Please note: even if the degree you are using as grounds for application is not completed during the application round, you must have a sufficient amount of applicable studies completed by 11 January 2019.

Together with their application, applicants must submit officially certified copies of certificates on all previously completed studies that serve as the basis for their application.

The applicability of the field and the sufficiency of the completed studies will be evaluated in conjunction with admission. The University of Helsinki does not provide any preliminary evaluation on the suitability of the applicant’s previous studies.

 

Choosing the language of your Master’s degree

In the Master’s Programme in At­mosp­he­ric Sciences, you can choose the language of your degree to be Finnish, Swedish or English. This means that even though most of the teaching will be offered in English, you can answer examination questions and write course assignments and your Master’s thesis in the language that you select as the language of the degree. Please note that you can apply to pursue this Master’s programme in one language only and you must demonstrate your language skills accordingly. You must select the language of your degree when submitting your application.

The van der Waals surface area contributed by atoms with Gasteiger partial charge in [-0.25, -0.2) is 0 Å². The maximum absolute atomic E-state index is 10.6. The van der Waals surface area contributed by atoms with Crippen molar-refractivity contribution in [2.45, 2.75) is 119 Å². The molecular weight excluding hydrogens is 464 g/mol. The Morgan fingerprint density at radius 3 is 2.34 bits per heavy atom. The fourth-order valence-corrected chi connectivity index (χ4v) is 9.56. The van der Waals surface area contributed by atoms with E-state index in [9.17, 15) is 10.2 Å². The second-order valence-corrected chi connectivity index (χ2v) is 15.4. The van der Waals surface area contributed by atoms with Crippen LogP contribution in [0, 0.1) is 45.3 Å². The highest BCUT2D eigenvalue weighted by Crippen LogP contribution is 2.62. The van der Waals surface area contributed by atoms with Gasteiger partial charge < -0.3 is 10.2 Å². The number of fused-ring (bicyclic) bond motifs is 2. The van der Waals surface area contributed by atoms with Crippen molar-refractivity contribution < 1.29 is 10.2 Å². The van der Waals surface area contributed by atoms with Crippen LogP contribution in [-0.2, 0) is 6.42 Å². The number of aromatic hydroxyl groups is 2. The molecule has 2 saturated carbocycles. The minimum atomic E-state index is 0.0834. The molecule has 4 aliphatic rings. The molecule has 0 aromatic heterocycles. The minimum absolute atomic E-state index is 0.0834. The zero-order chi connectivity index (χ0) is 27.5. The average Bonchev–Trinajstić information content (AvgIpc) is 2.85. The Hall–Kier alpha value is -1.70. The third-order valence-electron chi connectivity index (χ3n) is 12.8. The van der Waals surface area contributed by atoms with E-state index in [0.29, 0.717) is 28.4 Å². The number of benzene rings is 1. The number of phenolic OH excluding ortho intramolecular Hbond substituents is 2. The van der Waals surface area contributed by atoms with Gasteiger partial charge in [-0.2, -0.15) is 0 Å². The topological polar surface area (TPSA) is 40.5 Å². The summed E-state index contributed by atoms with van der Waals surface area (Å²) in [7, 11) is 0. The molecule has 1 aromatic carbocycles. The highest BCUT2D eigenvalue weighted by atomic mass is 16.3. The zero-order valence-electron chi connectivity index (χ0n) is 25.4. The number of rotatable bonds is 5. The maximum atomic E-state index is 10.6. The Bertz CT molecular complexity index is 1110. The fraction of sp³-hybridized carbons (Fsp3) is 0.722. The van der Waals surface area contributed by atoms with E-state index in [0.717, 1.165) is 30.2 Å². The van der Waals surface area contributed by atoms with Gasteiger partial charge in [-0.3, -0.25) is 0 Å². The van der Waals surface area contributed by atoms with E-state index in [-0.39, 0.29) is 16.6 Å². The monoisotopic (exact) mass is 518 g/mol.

Factors affecting admissions

Your success in the selection process will be influenced by the evaluation of your academic performance; the focus will be on the amount, quality and grades of completed studies that are applicable to the programme, your motivation letter, and the study plan contained in it.

In the admission procedure, your application will be scored in the following three categories:

  • Applicability of your previous studies
  • Academic performance in the studies serving as the grounds for your application
  • Your motivation letter (as part of the application form)

For detailed information on the scoring used by the Faculty of Science in its Master’s admission process, see here.